What is Creosote
Creosote is a formed from the distillation of tarry, carbon compounds and pyrolysis of organic - plant based materials. Soot and tar are other common names for creosote and some other "interesting" names include; "creo-soot", creosol, creolsol, black chimney dust. There are many types and ways creosote is formed including as a by product of burning woood.
How is Creosote Formed
When you burn a fire, creosote is formed as a by product of incomplete combustion. The off gases from the smoke condenses as it travels away from the fire - heat source producing carbon, water, combustible deposits on the inside of your chimney. The black residue that builds up is defined as creosote.
How to Clean Creosote - Chimney Maintenance and Service
It is important to have your wood burning unit inspected by a qualified Chimney Professional to look for any defects, determine system compliance and ensure the unit is ready for use. When the creosote deposits inside the chimney are 3mm or greater, the chimney should be swept.
Creosote and Chimney Fires
As creosote accumulates inside your chimney, it restricts the venting draft of the wood burning appliance and causes poor function. Creosote is also a fire safety hazard, as it can ignite and cause a dangerous chimney fire.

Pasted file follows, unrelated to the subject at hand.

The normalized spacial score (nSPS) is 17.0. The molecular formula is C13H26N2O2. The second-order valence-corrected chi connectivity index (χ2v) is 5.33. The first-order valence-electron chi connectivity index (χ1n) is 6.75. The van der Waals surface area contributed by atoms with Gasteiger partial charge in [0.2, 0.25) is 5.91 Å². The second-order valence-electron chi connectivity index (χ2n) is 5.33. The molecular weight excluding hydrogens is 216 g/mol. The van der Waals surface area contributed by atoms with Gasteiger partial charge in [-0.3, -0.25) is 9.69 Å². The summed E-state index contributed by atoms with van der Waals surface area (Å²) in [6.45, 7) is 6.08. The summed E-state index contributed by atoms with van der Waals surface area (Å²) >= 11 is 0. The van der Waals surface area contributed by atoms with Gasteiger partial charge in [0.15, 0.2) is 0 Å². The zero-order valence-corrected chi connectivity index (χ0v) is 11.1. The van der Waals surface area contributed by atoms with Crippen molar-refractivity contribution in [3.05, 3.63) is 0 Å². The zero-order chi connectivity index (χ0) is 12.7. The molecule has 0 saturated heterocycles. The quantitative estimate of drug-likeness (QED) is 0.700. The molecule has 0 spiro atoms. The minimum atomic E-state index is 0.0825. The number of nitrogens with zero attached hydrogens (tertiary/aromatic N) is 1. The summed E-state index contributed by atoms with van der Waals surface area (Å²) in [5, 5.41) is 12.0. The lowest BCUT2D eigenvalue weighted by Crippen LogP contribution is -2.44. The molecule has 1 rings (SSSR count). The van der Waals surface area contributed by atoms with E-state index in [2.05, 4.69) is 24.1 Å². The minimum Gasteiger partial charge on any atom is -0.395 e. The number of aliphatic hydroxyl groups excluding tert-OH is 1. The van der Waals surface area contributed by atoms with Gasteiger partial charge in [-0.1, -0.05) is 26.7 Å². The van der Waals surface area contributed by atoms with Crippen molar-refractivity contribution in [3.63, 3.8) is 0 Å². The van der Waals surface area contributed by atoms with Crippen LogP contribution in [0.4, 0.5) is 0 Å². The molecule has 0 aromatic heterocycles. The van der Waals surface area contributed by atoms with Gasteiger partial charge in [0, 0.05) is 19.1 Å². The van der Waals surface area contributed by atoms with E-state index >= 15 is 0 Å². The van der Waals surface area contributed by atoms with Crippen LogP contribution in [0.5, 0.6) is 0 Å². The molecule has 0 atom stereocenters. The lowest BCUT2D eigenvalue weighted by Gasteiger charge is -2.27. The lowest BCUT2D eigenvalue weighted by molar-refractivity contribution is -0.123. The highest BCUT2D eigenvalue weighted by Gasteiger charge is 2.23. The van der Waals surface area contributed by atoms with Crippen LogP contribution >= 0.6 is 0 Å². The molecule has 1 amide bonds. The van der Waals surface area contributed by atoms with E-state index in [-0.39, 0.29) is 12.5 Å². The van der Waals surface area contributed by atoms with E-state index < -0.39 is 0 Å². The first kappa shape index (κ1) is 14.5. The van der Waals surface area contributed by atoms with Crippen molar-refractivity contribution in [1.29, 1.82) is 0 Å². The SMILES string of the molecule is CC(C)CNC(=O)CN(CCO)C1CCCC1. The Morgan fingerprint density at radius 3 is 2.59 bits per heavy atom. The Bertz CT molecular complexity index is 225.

Types of Creosote Deposits
There are different types of creosote and stages that are formed. The type of creosote formed is dictated by the type of wood, amount of oxygen supply, moisture, temperature and the venting process.
Different Stages of Creosote Deposits Found in a Wood-burning Chimney
Stage 1 Creosote
Stage one creosote is mostly composed of sooty carbon deposits - "creo-soot". Stage 1 creosote can be easily removed during a chimney sweep service. This type of creosote is a natural by product of wood burning when there is adequate combustion air, the flue system is warm and is venting properly and wood with a low moisture content is being burned.
Stage 2 Creosote
Stage two or second degree creosote is a little thicker than stage 1 and can have shiny, thin flakes. This type of deposit is formed by several factors including inadequate oxygen supply to the fire. This type of deposit can generally be removed with a chimney power sweep. Power sweeping is a chimney sweeping tool that utilizes a rod system and cleaning head attached to a drill. The drill powers the chimney sweep system to power clean the interior.
Stage 3 Creosote
Stage three creosote is also defined as glazed creosote, or glaze. The black tarry substance is produced when when the combustion is incomplete. The incomplete combustion is often attributed to the flue temperatures inside the chimney being cool, poor oxygen supply, poorly functioning and venting wood burning system, wet wood, the use of a gas log lighter.
Stage 3 - Glazed Creosote
Gazed creosote is very difficult to remove as it solidifies and fuses right to the surface. In most cases an aggressive chemical treatment repair to chemically convert the glaze into another stage is needed to be able to power sweep it out of the chimney.
Glazed creosote is a very dangerous type of chimney deposit, as it is loaded with fuel energy. When the stage 3 ignites, it fuels a chimney fire with intense heat.
Puffed or Honeycomb Creosote
Fluffy puffed creosote that looks like honey combs is associated with a chimney fire. This type of creosote is produced during the intense heat